“Atahualpa’s ransom” was a room full of gold, filled as high as he could reach, brought in from his holdings across the Inca Empire. After he filled the room, the Spaniards killed him anyway.
Journalist and philosopher Jose Carlos Mariategui is often considered the founder of indigenismo, as well as one of the 20th century’s most influential communists in Latin America. A line from one of his books inspired the name, Shining Path. Blas designed this book cover.
After making a name for himself as one of Peru’s preeminent artists and indigenists, Blas shocked the nation by embarking on what became an entire chapter of art highlighting “criollismo,” or city life in Lima. “Lima alley” is probably Blas’s signature work.
“Picarones” is one of Blas’s more famous paintings. Have you tried picarones? Also making an appearance is chicha morada.
My personal favorite, an interpretation of the Señor de los Milagros procession. Note Cerro San Cristobal in the background.
The cover of El Comercio for the 400th anniversary of Lima. Starting from Santa Rosa and moving clockwise: tapada limeña, Senor de los Milagros, the Lima coat of arms, Francisco Pizarro, marinera dancing and bullfighting.
Spanish soldiers torture Jose Olaya, a Peruvian independence figure similar to Paul Revere.
Click the images to enlarge. Or for high-res slideshow viewing, see the Camilo Blas album on the Expat Chronicles FB page.
Maybe I’m hideous, sickening and insensitive myself, but Blas’s posters, while obviously not PC, are not to be taken as some kind of demeaning and purposely ethnocentric rant. It appears to me as a sincere and well-meaning yet blatantly prejudiced and somewhat uninformed attempt to try and raise living standards among Indian population by means of kitsch propaganda. That being said, I can clearly see why an outspoken so-called liberal would find this stuff upsetting, I can’t blame anyone.
Keep up with your blog, it’s quite enjoyable for me and a good many others to read, you may bet on it
My interest in ethnographic art and related research into Peruvian artist Camilo Blas led me to your article “A Pinch of Politically Incorrect Peruvian Art”. My specific interest is Blas’ “politically incorrect” posters, in the context of the indigenismo movement – “… national discourse as a corrective to centuries of marginalization and exploitation of its native communities …” (with art as one means of doing that). Labelling these posters as “politically incorrect” is a 21st century enlightened term. I suspect that these circa 1930 posters by Blas were well-intentioned (and perhaps even enlightened), given the thinking of that time. Indeed, the plight of indigenous peoples of Peru and surrounding countries was directly related to their being conquered by the Spanish and the need to bring them to Christianity (Catholicism). And I suspect that no one in 1930 asked the question “How did these indigenous people ever survive on their own for thousands of years?” – the ways of European people and Christianity must be the only answer.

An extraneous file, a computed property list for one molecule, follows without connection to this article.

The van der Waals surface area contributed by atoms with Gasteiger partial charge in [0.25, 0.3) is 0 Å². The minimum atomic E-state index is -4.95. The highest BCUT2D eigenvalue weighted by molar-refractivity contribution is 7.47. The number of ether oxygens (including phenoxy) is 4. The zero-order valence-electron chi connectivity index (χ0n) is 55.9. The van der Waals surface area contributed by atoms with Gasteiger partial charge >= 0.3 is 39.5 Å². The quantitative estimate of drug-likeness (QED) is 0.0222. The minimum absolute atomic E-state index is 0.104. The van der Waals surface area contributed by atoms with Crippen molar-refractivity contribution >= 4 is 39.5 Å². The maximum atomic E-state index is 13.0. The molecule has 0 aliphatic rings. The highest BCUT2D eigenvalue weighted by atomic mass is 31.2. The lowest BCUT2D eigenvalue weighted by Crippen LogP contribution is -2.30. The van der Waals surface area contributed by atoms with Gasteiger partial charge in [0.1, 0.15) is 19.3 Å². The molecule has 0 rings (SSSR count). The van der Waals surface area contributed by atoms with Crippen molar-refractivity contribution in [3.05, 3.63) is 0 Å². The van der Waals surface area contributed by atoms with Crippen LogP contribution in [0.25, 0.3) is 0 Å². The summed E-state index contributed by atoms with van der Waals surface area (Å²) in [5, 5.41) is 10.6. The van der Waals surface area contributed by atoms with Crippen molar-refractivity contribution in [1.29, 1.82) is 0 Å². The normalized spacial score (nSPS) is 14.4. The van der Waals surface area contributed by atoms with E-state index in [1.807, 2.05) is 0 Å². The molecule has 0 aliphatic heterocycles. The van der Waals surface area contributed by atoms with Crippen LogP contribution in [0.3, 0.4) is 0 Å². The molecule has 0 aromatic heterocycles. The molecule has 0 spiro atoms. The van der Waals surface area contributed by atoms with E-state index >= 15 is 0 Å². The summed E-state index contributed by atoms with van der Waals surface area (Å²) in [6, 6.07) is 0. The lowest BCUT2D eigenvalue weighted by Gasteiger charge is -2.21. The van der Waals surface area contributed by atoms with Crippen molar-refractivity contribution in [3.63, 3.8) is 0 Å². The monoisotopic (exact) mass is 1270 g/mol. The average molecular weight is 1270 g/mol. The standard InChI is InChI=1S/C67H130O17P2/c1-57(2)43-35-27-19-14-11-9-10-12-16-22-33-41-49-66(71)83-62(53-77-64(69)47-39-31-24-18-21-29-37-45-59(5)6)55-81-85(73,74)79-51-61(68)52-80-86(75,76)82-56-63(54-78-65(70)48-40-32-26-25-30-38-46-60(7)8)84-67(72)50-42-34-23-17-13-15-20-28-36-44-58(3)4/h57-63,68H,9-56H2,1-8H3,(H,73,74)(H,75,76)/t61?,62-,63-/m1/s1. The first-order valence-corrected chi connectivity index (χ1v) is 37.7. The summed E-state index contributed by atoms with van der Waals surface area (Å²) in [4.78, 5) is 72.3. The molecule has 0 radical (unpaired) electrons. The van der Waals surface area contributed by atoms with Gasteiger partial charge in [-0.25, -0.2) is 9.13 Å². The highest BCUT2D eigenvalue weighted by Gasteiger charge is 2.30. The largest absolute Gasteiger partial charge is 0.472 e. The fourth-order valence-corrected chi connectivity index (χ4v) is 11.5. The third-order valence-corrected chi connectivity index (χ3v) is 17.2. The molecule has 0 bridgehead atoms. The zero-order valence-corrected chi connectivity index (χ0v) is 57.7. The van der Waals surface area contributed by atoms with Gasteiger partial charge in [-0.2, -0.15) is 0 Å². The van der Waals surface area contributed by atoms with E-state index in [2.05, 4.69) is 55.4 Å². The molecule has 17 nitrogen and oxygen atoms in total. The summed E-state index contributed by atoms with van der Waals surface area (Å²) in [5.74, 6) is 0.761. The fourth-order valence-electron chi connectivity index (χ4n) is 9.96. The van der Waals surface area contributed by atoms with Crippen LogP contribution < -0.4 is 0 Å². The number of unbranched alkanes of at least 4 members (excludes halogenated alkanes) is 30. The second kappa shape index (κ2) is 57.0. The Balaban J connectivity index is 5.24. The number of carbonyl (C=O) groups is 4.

It struck me that there are some similarities in 1930s Peru to what happened to Native Americans in the United States around the turn of the 19th century. Native American children were taken from their families and forced to attend Indian schools, where they were taught the ways and religion of the white man (can you imagine a circa 1900 equivalent set of Blas’ posters applied here?). The thinking at the time – there is no other way these savage and uncivilized people could survive.
Thanks for writing this. I’m glad I found it. I know it’s been awhile since you’ve written this and you have moved on to St. Louis, so I hope sharing my perspective is useful.